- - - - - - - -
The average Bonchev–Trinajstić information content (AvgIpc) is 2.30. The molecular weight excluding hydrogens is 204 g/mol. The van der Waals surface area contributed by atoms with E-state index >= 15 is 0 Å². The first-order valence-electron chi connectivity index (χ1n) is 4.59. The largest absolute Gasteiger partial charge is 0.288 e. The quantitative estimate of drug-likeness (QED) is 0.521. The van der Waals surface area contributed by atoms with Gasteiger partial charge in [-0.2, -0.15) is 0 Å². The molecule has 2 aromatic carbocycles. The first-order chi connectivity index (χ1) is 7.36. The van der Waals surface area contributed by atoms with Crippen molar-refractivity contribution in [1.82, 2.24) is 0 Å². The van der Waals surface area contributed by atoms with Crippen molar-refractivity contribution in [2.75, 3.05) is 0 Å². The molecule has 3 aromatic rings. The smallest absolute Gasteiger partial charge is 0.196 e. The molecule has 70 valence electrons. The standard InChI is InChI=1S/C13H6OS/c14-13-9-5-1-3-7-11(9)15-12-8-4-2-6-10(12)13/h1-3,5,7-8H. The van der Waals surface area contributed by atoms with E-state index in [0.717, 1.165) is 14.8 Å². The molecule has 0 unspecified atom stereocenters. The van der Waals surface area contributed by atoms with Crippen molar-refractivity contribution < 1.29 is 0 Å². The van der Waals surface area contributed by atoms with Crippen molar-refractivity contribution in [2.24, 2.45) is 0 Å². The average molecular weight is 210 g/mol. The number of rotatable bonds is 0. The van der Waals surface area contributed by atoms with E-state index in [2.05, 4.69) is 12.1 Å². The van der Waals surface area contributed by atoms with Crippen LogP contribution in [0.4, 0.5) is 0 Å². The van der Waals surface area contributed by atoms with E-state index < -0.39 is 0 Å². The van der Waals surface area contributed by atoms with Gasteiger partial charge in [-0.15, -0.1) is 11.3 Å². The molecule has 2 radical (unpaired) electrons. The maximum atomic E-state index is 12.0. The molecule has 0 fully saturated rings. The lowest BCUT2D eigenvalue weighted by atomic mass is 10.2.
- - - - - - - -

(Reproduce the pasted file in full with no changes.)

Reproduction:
The average Bonchev–Trinajstić information content (AvgIpc) is 2.30. The molecular weight excluding hydrogens is 204 g/mol. The van der Waals surface area contributed by atoms with E-state index >= 15 is 0 Å². The first-order valence-electron chi connectivity index (χ1n) is 4.59. The largest absolute Gasteiger partial charge is 0.288 e. The quantitative estimate of drug-likeness (QED) is 0.521. The van der Waals surface area contributed by atoms with Gasteiger partial charge in [-0.2, -0.15) is 0 Å². The molecule has 2 aromatic carbocycles. The first-order chi connectivity index (χ1) is 7.36. The van der Waals surface area contributed by atoms with Crippen molar-refractivity contribution in [1.82, 2.24) is 0 Å². The van der Waals surface area contributed by atoms with Crippen molar-refractivity contribution in [2.75, 3.05) is 0 Å². The molecule has 3 aromatic rings. The smallest absolute Gasteiger partial charge is 0.196 e. The molecule has 70 valence electrons. The standard InChI is InChI=1S/C13H6OS/c14-13-9-5-1-3-7-11(9)15-12-8-4-2-6-10(12)13/h1-3,5,7-8H. The van der Waals surface area contributed by atoms with E-state index in [0.717, 1.165) is 14.8 Å². The molecule has 0 unspecified atom stereocenters. The van der Waals surface area contributed by atoms with Crippen molar-refractivity contribution < 1.29 is 0 Å². The van der Waals surface area contributed by atoms with Crippen molar-refractivity contribution in [2.24, 2.45) is 0 Å². The average molecular weight is 210 g/mol. The number of rotatable bonds is 0. The van der Waals surface area contributed by atoms with E-state index in [2.05, 4.69) is 12.1 Å². The van der Waals surface area contributed by atoms with Crippen LogP contribution in [0.4, 0.5) is 0 Å². The van der Waals surface area contributed by atoms with E-state index < -0.39 is 0 Å². The van der Waals surface area contributed by atoms with Gasteiger partial charge in [-0.15, -0.1) is 11.3 Å². The molecule has 2 radical (unpaired) electrons. The maximum atomic E-state index is 12.0. The molecule has 0 fully saturated rings. The lowest BCUT2D eigenvalue weighted by atomic mass is 10.2.